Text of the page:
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Özdag is guided by “a few lines of populist politics of the extreme right, exaggerating the problems and offering simple solutions that are not feasible, but that, from the electoral point of view, make sense”, explains the political scientist Esen. Although in the April polls the ZP obtained between 0.5% and 1.2% of voting intentions, in May it has made a jump: many polls place it with between 2% and 3%, and even a study raises it to 4.7%. Esen, however, doubts that he will be able to maintain this support in the year that remains until the presidential and legislative elections -or that he will be able to overcome all the obstacles to present himself in the elections-, but the truth is that he has managed to enter in the national debate. Helped, also, by his outbursts: the first week of May, Özdag challenged the also ultra-nationalist Minister of the Interior, Süleyman Soylu, to physically confront the doors of the ministry after he was called “inferior to an animal” and ” son of Soros [en referencia al magnate y filántropo de origen húngaro George Soros]”.
But Özdag is not alone. One of the star promises of the opposition coalition formed by the center-left CHP party and the right-wing IYI is to reach an agreement with the dictator Bashar al-Assad and return the Syrians to their country within two to five years, and in the meantime gradually canceling or reducing the aid and integration programs currently underway (mostly financed by the EU). The Syrian Association for the Dignity of Citizens (SACD) has criticized these calls to expel the refugees from Turkey and other European countries and considers that it is still “premature” to speak of a return by ” lack of security” of those who return, who in many cases face persecution from Damascus.
Build homes in northern Syria
The Turkish government has also tightened its policy so as not to be left behind, and in recent months the raids and expulsions of undocumented foreigners have multiplied. Erdogan has promised to promote the construction of houses in the territories under Turkish control in northern Syria to facilitate the “voluntary return” of a million refugees, but has warned that he will not hand over any “to the murderers”, referring to the Syrian regime. A source from an international organization confirmed to this newspaper that the Turkish Executive has contacted them to implement this return program, about which they expressed doubts that it will be fulfilled.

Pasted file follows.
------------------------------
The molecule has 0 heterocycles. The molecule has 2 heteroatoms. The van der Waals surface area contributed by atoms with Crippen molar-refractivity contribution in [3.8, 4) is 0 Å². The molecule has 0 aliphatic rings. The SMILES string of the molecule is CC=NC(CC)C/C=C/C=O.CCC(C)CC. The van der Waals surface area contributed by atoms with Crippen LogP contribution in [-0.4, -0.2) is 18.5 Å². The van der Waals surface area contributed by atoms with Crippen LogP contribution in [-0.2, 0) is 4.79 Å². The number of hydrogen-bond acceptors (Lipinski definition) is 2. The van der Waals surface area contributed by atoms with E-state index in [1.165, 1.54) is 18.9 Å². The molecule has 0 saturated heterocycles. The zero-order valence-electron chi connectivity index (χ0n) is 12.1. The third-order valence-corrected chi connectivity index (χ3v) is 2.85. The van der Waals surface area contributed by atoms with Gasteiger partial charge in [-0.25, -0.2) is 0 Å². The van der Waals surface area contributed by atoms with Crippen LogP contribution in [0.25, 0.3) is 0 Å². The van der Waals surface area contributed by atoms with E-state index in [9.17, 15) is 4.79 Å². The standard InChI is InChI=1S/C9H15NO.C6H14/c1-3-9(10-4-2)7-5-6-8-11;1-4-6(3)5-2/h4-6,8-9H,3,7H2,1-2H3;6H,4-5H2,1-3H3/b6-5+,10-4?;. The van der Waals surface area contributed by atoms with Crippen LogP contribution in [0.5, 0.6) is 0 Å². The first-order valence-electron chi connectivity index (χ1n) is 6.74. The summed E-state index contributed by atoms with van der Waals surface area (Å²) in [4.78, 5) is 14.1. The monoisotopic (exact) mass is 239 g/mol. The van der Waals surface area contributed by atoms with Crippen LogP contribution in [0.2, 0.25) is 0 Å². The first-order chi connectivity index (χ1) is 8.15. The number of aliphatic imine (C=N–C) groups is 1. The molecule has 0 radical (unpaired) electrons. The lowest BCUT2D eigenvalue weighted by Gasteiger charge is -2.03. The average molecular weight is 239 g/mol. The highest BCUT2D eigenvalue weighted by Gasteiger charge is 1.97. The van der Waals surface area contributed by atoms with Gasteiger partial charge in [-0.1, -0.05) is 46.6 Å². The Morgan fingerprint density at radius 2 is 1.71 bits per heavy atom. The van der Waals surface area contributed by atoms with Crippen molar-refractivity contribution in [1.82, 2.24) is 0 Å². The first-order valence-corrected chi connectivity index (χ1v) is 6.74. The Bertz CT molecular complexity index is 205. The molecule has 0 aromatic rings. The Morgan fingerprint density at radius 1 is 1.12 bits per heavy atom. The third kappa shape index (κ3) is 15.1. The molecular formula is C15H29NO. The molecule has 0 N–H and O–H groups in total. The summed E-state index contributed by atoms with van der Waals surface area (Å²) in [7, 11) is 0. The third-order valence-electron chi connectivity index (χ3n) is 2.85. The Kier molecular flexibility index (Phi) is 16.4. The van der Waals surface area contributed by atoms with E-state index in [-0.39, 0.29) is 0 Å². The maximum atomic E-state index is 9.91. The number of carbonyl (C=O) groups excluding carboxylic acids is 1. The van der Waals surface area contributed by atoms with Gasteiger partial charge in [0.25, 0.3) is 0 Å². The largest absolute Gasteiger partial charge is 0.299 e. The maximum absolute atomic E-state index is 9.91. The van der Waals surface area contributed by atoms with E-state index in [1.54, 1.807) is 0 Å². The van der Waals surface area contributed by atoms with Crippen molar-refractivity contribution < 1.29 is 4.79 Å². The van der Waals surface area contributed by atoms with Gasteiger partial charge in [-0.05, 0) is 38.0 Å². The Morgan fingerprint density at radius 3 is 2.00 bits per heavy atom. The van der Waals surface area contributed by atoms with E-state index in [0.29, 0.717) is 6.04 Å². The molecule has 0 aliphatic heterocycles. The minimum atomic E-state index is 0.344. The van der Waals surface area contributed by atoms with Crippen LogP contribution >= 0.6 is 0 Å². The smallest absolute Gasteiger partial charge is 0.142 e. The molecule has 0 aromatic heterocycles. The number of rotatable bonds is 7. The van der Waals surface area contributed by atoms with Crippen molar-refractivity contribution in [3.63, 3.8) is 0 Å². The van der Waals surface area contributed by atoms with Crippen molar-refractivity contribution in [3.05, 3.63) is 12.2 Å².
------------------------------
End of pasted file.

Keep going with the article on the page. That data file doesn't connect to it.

“The government’s policy is incoherent. On the one hand, it negotiates with the European Union how to get more money in exchange for keeping the refugees here; on the other, he tells the people that he is going to return them to their country while guaranteeing the businessmen that they will continue here and serve them as cheap labor without rights”, criticizes Üstün Reinart, spokesperson for the Turkish association Puente de los Pueblos.
Many refugees work in small and medium-sized workshops, in exploitative conditions and for less than the minimum wage, without the ability to demand improvements, under threat from their foremen of denouncing them to the authorities, explains Ali Özdemirel, a lawyer for the Migrants’ Union: “For Unfortunately, in recent years we have seen how the houses and businesses of immigrants were stoned. Many are afraid to leave home or are afraid to send their children to school. Even when they have legal reasons, they are unable to defend their rights for fear of being deported, which can happen without a trial.”
The political polarization and how close the next elections will be make us foresee that the migratory question will continue in the debate, with increasingly demagogic postulates. “In Turkey there are serious economic problems and because of this people are tense, unhappy and hopeless. And that’s why they look for a scapegoat”, says Reinart, who adds: “Building an alternative based on real solutions requires more effort than singling out refugees. It is an easy and cheap way to get votes for opposition politicians. Racism has gone from being something to be ashamed of to being fully accepted. It is something that scares me a lot, because it can lead to a situation of chaos and violence.”